General Wladyslaw Anders commanded a cavalry brigade which engaged in heavy fighting with the Germans. While fleeing to the Hungarian border in late September of 1939, he and his troops fought the Soviets. He was injured, captured, and eventually sent to prison in Moscow, avoiding the same fate as his fellow officers.
The NKVD arrested, tortured and killed thousands of other Poles, Jews, Ukrainians, and Belorussians from 1940 to 1941. Estimates vary among historians who’ve stated that
300,000 to 1.2 million people Poles were deported to Siberia and Central Asia during this time period.
Many died in transit or in exile.
After the Germans overran Eastern Poland and attacked the Soviet Union in 1941, the Soviets formed an alliance with Great Britain and the Polish government-in-exile in London. As part of their agreement,
Stalin released all surviving Polish prisoners with the understanding they would assist in the fight against the Nazis.
General Anders was freed and given command of the Polish Army in the east. It was his responsibility to gather and train the recently released Polish prisoners to form the new army. When inquiries were made regarding the whereabouts of the thousands of missing Polish officers, Stalin claimed that he had lost track of them in Manchuria.
Germany discovered and exposed the Katyn atrocity to the world in 1943. The Soviets denied responsibility, claiming the Germans had killed the soldiers found in the mass graves. The Polish government-in-exile objected, so Stalin broke off relations with them. Great Britain and the United States chose to accept the Soviet explanation of Germany’s guilt rather than rouse the ire of their ally. It wasn’t until 1990 that
Russia admitted responsibility for the massacre and expressed “profound regret” for its actions.
General Anders led his freed Polish troops through Iran and Iraq to Palestine where he successfully organized and trained them to fight the Germans. The Anders Army went on to fight in the Italian Campaign, capturing Monte Cassino in 1944. He and his soldiers engaged in other major battles before the war ended. He died in London in 1970.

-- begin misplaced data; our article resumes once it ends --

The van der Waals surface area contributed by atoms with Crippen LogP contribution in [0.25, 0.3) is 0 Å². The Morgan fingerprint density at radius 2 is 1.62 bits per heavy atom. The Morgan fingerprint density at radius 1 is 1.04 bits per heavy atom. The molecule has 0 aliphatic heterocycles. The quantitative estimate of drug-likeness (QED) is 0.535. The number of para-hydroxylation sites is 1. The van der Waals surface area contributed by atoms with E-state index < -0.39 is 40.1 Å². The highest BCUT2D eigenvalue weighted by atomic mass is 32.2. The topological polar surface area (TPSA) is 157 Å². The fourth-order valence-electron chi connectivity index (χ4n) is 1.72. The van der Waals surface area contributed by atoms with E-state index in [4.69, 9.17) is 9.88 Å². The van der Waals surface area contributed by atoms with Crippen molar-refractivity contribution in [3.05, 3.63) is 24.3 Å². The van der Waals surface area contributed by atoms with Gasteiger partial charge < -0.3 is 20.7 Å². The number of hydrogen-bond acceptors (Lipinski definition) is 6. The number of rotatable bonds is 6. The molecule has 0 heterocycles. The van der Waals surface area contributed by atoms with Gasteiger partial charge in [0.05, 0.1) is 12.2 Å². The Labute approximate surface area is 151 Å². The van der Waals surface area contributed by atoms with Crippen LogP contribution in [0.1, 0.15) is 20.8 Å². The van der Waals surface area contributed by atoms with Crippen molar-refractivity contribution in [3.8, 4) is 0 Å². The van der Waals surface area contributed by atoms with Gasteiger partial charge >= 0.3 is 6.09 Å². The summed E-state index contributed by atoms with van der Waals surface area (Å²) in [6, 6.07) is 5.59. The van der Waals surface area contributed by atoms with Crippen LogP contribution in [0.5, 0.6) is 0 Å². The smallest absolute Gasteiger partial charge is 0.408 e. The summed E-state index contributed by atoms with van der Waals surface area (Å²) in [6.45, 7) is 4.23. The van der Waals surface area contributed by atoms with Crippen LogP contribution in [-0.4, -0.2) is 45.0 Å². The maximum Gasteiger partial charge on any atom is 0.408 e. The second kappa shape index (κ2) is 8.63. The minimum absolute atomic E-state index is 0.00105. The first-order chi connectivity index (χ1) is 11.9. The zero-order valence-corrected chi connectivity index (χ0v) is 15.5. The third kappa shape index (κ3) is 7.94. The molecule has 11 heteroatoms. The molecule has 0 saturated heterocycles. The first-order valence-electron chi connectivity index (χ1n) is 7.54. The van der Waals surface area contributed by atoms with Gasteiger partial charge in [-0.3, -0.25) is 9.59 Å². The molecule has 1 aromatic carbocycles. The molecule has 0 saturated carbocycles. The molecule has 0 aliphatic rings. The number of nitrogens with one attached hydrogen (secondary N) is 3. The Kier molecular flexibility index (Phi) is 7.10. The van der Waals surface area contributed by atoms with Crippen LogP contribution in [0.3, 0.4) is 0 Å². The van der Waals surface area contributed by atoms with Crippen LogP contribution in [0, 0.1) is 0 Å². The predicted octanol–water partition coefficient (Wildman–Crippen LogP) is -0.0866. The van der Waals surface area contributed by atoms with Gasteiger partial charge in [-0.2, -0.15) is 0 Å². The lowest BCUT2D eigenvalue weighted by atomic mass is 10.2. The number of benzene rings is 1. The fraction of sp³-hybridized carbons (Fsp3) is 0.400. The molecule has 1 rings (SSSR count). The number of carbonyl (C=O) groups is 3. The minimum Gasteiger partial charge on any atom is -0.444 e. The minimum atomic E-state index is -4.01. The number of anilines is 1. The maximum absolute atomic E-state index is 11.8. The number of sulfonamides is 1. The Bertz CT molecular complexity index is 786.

|The Polish War Cemetery at Monte Cassino - Wikimedia Commons|
Professor Swianiewicz was released from Siberia, and left the Soviet Union in 1942. He worked with the Polish government-in-exile in London and informed them of the number of Polish officers held in the Soviet Union in the spring of 1940. Later he wrote about the Katyn Massacre and lectured at numerous universities around the world. He died near London in 1997 at the age of 97.
The Soviets also released thousands of Polish civilians . . .
who left the Soviet Union with the Anders Army, including many women and children. Their miraculous stories of survival and escape will be shared in future blog posts.
Poland Betrayed by David G. Williamson
Cindy Stewart, a high school teacher, church pianist, and inspirational historical fiction author, was the historical category winner for ACFW’s 2014 First Impressions writing contest, a 2014 Bronze medalist in My Book Therapy’s Frasier contest, and tied for second place in the 2015 South Carolina ACFW First Five Pages contest. Cindy is passionate about revealing God’s handiwork in history. She resides in North Georgia with her college sweetheart and husband of thirty-five years and near her married daughter, son-in-law, and three adorable grandchildren. She’s currently polishing her first novel, Abounding Hope, set in Eastern Europe at the start of WWII.